Renting to own allows you to pay a fee to purchase the home at the end of your lease. You can either lease with option to buy or enter a lease purchase agreement. Both options give you time while the lease is in effect to accumulate a security deposit. If you have some credit blemishes or need to pay off some debt before you can get approved for a mortgage, renting buys you the time you need while securing the home you love.
Lease Purchase Agreement
A lease purchase is a rental agreement coupled with a contract to buy the home. When you enter a lease purchase agreement, the amount you pay to reserve the right to buy the home may be substantial or very little. You and the seller must agree to a sale price and the rent before entering the agreement. If the market declines over the duration of your lease, you may end up paying more for the home. On the other hand, if the market booms you can benefit from locking in at a lower price now.
Rent and Option Fees
Leases with a purchase agreement generally last from one to three years. You are not obligated to purchase the home; however, option money is rarely refundable. If you do purchase the home, your option fee is applied to the balance or down payment. Your rent premium, which is the amount you pay above the market rate each month, also goes toward the down payment.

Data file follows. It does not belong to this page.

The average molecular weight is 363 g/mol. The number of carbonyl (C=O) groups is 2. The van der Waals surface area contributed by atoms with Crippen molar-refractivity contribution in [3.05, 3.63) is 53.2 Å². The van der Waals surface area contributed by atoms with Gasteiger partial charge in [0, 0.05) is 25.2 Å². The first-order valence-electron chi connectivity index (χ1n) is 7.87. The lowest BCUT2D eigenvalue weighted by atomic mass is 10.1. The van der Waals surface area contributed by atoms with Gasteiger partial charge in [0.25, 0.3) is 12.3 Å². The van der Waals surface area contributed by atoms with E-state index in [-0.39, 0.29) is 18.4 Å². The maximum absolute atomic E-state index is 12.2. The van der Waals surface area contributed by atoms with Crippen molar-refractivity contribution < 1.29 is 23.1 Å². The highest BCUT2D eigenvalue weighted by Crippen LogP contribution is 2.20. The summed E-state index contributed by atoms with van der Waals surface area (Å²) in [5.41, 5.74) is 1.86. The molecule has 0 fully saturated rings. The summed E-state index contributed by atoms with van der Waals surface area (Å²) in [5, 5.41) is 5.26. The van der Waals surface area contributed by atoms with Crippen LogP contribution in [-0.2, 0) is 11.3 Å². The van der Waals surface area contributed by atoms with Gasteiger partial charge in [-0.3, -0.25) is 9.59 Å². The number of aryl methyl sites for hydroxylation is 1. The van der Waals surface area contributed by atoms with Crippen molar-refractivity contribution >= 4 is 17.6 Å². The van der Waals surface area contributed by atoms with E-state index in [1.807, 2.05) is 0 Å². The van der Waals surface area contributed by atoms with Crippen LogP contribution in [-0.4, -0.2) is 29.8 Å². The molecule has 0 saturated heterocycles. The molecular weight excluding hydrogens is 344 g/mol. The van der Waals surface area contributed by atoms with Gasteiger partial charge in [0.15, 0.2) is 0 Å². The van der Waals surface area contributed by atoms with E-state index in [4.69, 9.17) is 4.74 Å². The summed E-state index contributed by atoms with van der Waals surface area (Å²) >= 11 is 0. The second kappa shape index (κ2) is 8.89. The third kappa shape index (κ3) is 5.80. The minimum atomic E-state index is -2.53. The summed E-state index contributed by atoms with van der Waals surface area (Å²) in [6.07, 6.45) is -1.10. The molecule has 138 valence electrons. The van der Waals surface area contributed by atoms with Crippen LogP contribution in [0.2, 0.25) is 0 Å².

Negotiating a Lease Purchase
Since a lease purchase requires you and the seller to agree to a price, there is little room for negotiation once you agree. You have a legally binding contract and are required to purchase the home at the agreed upon price.. The seller can sue you, and unless the contract isn't valid, the seller will most likely win the lawsuit.
A lease with the option to buy is similar to a lease purchase agreement. You pay the same fee for the opportunity to purchase the home, but there may be no contract. The sale price may be set at the beginning or end of the lease. In this type of agreement, there is room for negotiation. You can have the home inspected and appraised to determine the current value.
Buying the Home Before the Lease is Up
If you have a lease purchase agreement, you may not be able to purchase the home until the lease is up. Since the contract to purchase the home is already drawn with a date in the future, it can be challenging to change unless the owner agrees. In most cases, a seller chooses to participate in a lease purchase or lease option agreement because the home isn't selling as quickly as needed. The longer a home sits, the more it costs the seller. A lease option broadens the range of prospective buyers. The lease terms is usually based on how long you anticipate it taking to save up the deposit or boost your credit score. If your circumstances change and you don't need as much time, the seller may be willing to push up the sale date. Ultimately, it is the seller's decision whether or not to sell you the home early. You can offer to pay the remainder of your lease, but this could be a large amount to come up with and may not be feasible.
Jeannine Mancini, a Florida native, has been writing business and personal finance articles since 2003. Her articles have been published in the Florida Today and Orlando Sentinel. She earned a Bachelor of Science in Interdisciplinary Studies from the University of Central Florida.